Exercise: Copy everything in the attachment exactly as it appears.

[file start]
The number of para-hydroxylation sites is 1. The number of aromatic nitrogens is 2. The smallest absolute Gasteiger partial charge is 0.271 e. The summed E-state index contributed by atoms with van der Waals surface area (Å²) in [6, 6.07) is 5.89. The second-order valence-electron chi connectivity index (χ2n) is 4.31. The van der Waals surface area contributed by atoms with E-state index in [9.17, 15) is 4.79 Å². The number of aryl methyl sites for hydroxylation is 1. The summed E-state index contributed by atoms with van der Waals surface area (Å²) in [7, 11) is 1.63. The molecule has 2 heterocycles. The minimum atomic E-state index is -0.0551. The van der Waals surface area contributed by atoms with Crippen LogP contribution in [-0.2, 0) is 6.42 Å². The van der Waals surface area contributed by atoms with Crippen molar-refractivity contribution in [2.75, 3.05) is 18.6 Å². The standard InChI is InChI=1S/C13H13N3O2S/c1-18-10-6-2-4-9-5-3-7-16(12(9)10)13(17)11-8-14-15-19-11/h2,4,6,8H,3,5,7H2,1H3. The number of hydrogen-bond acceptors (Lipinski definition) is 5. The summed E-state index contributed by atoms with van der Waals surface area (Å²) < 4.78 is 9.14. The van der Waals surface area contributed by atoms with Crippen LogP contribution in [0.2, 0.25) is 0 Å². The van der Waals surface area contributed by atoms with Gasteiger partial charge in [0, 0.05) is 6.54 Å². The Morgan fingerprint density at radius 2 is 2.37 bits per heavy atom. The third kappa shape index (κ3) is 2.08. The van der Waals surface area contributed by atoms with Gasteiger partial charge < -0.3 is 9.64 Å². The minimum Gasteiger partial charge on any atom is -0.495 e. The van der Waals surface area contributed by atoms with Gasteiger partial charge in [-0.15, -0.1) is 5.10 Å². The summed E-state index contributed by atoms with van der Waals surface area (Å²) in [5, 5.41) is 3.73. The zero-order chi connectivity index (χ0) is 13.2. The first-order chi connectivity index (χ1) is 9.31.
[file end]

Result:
The number of para-hydroxylation sites is 1. The number of aromatic nitrogens is 2. The smallest absolute Gasteiger partial charge is 0.271 e. The summed E-state index contributed by atoms with van der Waals surface area (Å²) in [6, 6.07) is 5.89. The second-order valence-electron chi connectivity index (χ2n) is 4.31. The van der Waals surface area contributed by atoms with E-state index in [9.17, 15) is 4.79 Å². The number of aryl methyl sites for hydroxylation is 1. The summed E-state index contributed by atoms with van der Waals surface area (Å²) in [7, 11) is 1.63. The molecule has 2 heterocycles. The minimum atomic E-state index is -0.0551. The van der Waals surface area contributed by atoms with Crippen LogP contribution in [-0.2, 0) is 6.42 Å². The van der Waals surface area contributed by atoms with Crippen molar-refractivity contribution in [2.75, 3.05) is 18.6 Å². The standard InChI is InChI=1S/C13H13N3O2S/c1-18-10-6-2-4-9-5-3-7-16(12(9)10)13(17)11-8-14-15-19-11/h2,4,6,8H,3,5,7H2,1H3. The number of hydrogen-bond acceptors (Lipinski definition) is 5. The summed E-state index contributed by atoms with van der Waals surface area (Å²) < 4.78 is 9.14. The van der Waals surface area contributed by atoms with Crippen LogP contribution in [0.2, 0.25) is 0 Å². The van der Waals surface area contributed by atoms with Gasteiger partial charge in [0, 0.05) is 6.54 Å². The Morgan fingerprint density at radius 2 is 2.37 bits per heavy atom. The third kappa shape index (κ3) is 2.08. The van der Waals surface area contributed by atoms with Gasteiger partial charge < -0.3 is 9.64 Å². The minimum Gasteiger partial charge on any atom is -0.495 e. The van der Waals surface area contributed by atoms with Gasteiger partial charge in [-0.15, -0.1) is 5.10 Å². The summed E-state index contributed by atoms with van der Waals surface area (Å²) in [5, 5.41) is 3.73. The zero-order chi connectivity index (χ0) is 13.2. The first-order chi connectivity index (χ1) is 9.31.